Sensing Patterns of the Brain
- Published11 Jan 2023
- Source BrainFacts/SfN
There are some parts of the brain and nervous system that we can’t easily study, like a complex process that requires using multiple areas of the brain. For example, studying consciousness, movement, or how babies develop in their first few months involves looking for patterns in data from throughout the brain and nervous system. Data from biosensors can give us a glimpse at these patterns to learn about ourselves.
This is a video from the 2022 Brain Awareness Video Contest.
Created by Hannah Varkey.
CONTENT PROVIDED BY
Human consciousness is often deemed an emergent property of the brain. It's something that isn't held by a single neuron or brain region, rather it's the sum of everything.
Every neural connection. Every motor and sensory signal. Every part of our complex nervous system to give rise to our awareness of the self and the world around us.
And so, you ask, how do we study such a complex thing? Do we just look at external behaviors? Try to analyze what's happening internally in someone else with their own eyes. That's one place to start. But with modern day technology and techniques, we can go beyond this — beneath the surface of what's right in front of us.
Like rises and falls of the tide, our brain and nervous system as a whole has underlying patterns, too.
One way you could think about figuring out what these patterns are is by analyzing the kinematics of our bodies: how we move, variations in movement, position and acceleration over time, can give us deeper insight into nervous system function. Often, differences in these patterns might lead us to uncover differences between neurological conditions or disorders. So, you might think, how would we pick up on these patterns? Through biosensors!
What's amazing about sensors is that they can capture data from a variety of sources. Electrical signals from the brain, heart, and muscles for instance can give us the big picture: a true understanding of what's going on internally. This integrated approach can not only tell researchers about the nervous systems of participants, but the participants themselves are able to learn about their bodies through a process called biofeedback.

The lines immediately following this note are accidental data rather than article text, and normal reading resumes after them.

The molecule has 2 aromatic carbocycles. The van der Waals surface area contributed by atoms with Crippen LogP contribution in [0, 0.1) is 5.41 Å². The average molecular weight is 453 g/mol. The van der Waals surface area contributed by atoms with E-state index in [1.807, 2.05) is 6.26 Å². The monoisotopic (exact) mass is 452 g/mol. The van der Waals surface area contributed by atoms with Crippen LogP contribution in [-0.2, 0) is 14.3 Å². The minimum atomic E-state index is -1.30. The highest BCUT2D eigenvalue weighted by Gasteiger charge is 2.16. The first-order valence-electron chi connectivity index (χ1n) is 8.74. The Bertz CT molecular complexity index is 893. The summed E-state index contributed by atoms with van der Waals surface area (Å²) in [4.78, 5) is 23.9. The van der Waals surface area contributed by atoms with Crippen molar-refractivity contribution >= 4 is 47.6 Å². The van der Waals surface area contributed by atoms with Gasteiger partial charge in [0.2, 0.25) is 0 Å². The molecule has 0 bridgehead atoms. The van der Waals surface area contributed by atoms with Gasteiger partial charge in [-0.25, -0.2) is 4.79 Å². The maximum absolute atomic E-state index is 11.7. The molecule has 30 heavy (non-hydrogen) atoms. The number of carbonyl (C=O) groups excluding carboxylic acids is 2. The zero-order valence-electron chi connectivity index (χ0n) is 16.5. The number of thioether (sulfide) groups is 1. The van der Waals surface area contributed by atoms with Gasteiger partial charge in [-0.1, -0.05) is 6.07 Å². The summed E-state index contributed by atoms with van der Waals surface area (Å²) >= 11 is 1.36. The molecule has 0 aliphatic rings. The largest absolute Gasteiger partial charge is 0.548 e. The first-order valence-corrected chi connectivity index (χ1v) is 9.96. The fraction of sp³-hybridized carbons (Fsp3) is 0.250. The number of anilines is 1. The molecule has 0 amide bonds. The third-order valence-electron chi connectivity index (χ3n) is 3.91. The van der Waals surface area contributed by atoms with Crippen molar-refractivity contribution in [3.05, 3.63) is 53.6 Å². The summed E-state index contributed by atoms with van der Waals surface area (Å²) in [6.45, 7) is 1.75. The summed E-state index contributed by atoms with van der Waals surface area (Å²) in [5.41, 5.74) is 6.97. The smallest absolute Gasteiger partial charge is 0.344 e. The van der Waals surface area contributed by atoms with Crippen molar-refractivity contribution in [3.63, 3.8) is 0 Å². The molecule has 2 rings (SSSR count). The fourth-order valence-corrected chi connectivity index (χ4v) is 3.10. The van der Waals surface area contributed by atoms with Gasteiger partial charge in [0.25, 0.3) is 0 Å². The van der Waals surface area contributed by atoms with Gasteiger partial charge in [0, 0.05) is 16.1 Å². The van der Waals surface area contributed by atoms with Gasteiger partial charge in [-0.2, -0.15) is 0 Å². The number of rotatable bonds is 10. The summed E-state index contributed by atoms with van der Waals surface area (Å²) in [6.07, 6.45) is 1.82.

One field in which these ideas can help is in infant development. The patterns of our nervous system can give insight into the stories of ourselves from our earliest of moments. In infants, the cerebral cortex, or the outer layer, isn't fully formed. So we may need to look at more subcortical layers, like the brainstem.
Auditory brainstem response, or ABR, is a way to sense neurological responses to auditory stimuli or sounds. It's been used as a hearing test since the 1970s, and at present, these waveforms have the potential to infer the presence of various conditions or disabilities.
Beyond brain responses, movement is another aspect we can come back to. Infants have various reflexes and may be able to perform certain poses, which tells us information about their nervous systems. Scientist Heinz Prechtel was a pioneer in studying the general movements of infants, where it seems that little curious babies have a timeline in how their movement patterns typically progress.
Queue in some creative technology like sensors, and you could digitize these movements. You could have an empirical understanding of the movements of infants as they grow older and even how they interact with the environment around them.
On the surface, patterns seem just a product of nature. And the more we study about the brain and nervous system and uncover these variations, the more we realize that we are, after all, a part of it.